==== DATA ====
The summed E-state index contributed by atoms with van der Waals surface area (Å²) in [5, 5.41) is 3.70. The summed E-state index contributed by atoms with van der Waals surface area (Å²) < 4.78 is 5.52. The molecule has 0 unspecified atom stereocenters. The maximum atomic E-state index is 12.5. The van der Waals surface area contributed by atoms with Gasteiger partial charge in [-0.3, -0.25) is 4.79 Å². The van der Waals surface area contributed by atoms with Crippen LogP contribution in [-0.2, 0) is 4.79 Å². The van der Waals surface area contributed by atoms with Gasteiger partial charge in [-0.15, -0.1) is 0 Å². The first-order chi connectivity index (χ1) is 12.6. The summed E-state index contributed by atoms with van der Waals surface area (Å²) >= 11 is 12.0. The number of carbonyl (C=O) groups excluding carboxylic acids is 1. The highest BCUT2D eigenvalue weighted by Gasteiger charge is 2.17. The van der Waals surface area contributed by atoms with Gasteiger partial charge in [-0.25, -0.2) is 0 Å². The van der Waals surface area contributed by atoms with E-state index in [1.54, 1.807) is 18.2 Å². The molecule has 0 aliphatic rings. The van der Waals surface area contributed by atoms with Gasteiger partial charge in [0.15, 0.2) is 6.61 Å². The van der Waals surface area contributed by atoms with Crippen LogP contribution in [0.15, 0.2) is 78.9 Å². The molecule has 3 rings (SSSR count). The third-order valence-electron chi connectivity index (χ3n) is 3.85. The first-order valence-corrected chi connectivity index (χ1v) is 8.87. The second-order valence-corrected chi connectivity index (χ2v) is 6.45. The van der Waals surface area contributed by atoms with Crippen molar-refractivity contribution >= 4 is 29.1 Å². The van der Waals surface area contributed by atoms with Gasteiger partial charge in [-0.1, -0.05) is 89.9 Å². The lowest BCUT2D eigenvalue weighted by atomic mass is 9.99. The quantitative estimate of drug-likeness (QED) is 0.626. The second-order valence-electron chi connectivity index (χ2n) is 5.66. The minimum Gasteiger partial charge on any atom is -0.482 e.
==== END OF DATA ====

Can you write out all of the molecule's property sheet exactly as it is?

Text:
The summed E-state index contributed by atoms with van der Waals surface area (Å²) in [5, 5.41) is 3.70. The summed E-state index contributed by atoms with van der Waals surface area (Å²) < 4.78 is 5.52. The molecule has 0 unspecified atom stereocenters. The maximum atomic E-state index is 12.5. The van der Waals surface area contributed by atoms with Gasteiger partial charge in [-0.3, -0.25) is 4.79 Å². The van der Waals surface area contributed by atoms with Crippen LogP contribution in [-0.2, 0) is 4.79 Å². The van der Waals surface area contributed by atoms with Gasteiger partial charge in [-0.15, -0.1) is 0 Å². The first-order chi connectivity index (χ1) is 12.6. The summed E-state index contributed by atoms with van der Waals surface area (Å²) >= 11 is 12.0. The number of carbonyl (C=O) groups excluding carboxylic acids is 1. The highest BCUT2D eigenvalue weighted by Gasteiger charge is 2.17. The van der Waals surface area contributed by atoms with Gasteiger partial charge in [-0.25, -0.2) is 0 Å². The van der Waals surface area contributed by atoms with E-state index in [1.54, 1.807) is 18.2 Å². The molecule has 0 aliphatic rings. The van der Waals surface area contributed by atoms with Gasteiger partial charge in [0.15, 0.2) is 6.61 Å². The van der Waals surface area contributed by atoms with Crippen LogP contribution in [0.15, 0.2) is 78.9 Å². The molecule has 3 rings (SSSR count). The third-order valence-electron chi connectivity index (χ3n) is 3.85. The first-order valence-corrected chi connectivity index (χ1v) is 8.87. The second-order valence-corrected chi connectivity index (χ2v) is 6.45. The van der Waals surface area contributed by atoms with Crippen molar-refractivity contribution >= 4 is 29.1 Å². The van der Waals surface area contributed by atoms with Gasteiger partial charge in [-0.1, -0.05) is 89.9 Å². The lowest BCUT2D eigenvalue weighted by atomic mass is 9.99. The quantitative estimate of drug-likeness (QED) is 0.626. The second-order valence-electron chi connectivity index (χ2n) is 5.66. The minimum Gasteiger partial charge on any atom is -0.482 e.